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EXTERIORS

The Clear Benefits of Energy-Efficient Windows

March 22, 1997|From Associated Press

Fenestration--the design of windows and their placement on the walls and roof of a building--has been practiced by homeowners as well as architects for thousands of years. But it took the energy crises of the 1970s for Americans to realize that poor design and placement of windows were costing them a lot in inflated fuel bills.

There weren't many good solutions to the problem until a new generation of energy-efficient windows was manufactured for residential use. Here is an overview of the types of windows available and placement alternatives:

* Double-pane insulated windows have been in widespread use since the mid-1950s, but many homeowners have failed to take advantage of them. Double-pane (double-glazed) windows have two sheets of glass, separated by an air space, hermetically sealed into a tightly bonded, single pane. The dead airspace between the glass insulates, preventing heat or air conditioning from escaping. This window's U-value (a measure of heat flow through a material) is 0.52, compared with a 1.1-rating for a single-pane window. This means double-glazed windows lose about half as much heat as single-glazed, and double glazing greatly reduces condensation, or sweating, on the inside.

* Triple-pane windows refine the idea. They boast U-values ranging from 0.34 to 0.39, and offer a heat retention advantage of 25% to 35% over double glazing.

* Low-E--or low-emissivity--windows look like ordinary double-pane windows, but the inside surface of the outer pane has a microscopic metallic layer that reflects radiant heat, while allowing the visible portion of the solar spectrum through. Low E-glass has a U-value of 0.32, losing 42% less heat than a standard double-pane.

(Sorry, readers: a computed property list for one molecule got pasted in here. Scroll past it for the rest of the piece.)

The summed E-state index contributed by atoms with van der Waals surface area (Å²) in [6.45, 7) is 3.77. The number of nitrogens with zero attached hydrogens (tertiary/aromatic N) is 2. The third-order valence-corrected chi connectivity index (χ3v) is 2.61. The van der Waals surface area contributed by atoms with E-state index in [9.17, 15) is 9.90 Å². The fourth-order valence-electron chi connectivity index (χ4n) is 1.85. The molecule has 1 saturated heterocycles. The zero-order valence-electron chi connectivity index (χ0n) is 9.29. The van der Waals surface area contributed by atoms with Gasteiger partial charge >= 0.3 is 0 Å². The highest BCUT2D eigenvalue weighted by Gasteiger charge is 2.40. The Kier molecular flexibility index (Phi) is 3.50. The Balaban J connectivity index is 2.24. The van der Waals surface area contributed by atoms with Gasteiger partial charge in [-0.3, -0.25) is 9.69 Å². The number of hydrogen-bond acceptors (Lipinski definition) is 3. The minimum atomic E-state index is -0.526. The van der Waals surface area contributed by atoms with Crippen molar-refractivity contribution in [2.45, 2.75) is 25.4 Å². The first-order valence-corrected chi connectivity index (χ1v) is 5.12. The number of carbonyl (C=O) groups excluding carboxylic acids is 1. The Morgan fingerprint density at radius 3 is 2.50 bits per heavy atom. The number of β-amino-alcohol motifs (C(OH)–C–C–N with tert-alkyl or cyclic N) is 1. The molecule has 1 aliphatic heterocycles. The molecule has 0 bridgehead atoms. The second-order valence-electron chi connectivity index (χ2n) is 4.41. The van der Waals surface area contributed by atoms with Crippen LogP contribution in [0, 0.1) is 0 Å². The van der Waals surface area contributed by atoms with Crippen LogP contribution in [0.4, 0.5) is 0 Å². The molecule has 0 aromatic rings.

* For very warm climates, low-E glazing is available tinted and is known as high performance sun-insulating glass. Lower U-values and ability to filter out ultraviolet rays are the advantages.

* For even lower U-values, look to mirror glazing. These windows work like low-E windows, but the metallic coating is on a clear plastic film suspended between the double panes, giving a U-value of only 0.24.

As far as placement, in all except the warmest climates, large window openings should be placed on the southeast, south and southwest sides, according to the internal requirements of each space. This allows the greatest possible passive solar heat gain. Make east and west windows moderate in size. Keep northern windows small, and, if possible, have low-E glass. This takes full advantage of solar heat gain during the winter while providing indoor comfort and energy efficiency all year round.

In very hot climates, where air conditioning costs are the prime concern, the largest window area should face north, with lesser amounts to the east, west and south to minimize heat gain in summer.

To improve ventilation, some windows should open directly into the prevailing wind, others on the opposite side of the house. Large windows, representing at least 10% of the floor area in each room, work best. Height difference between inlets and outlets increases airflow.

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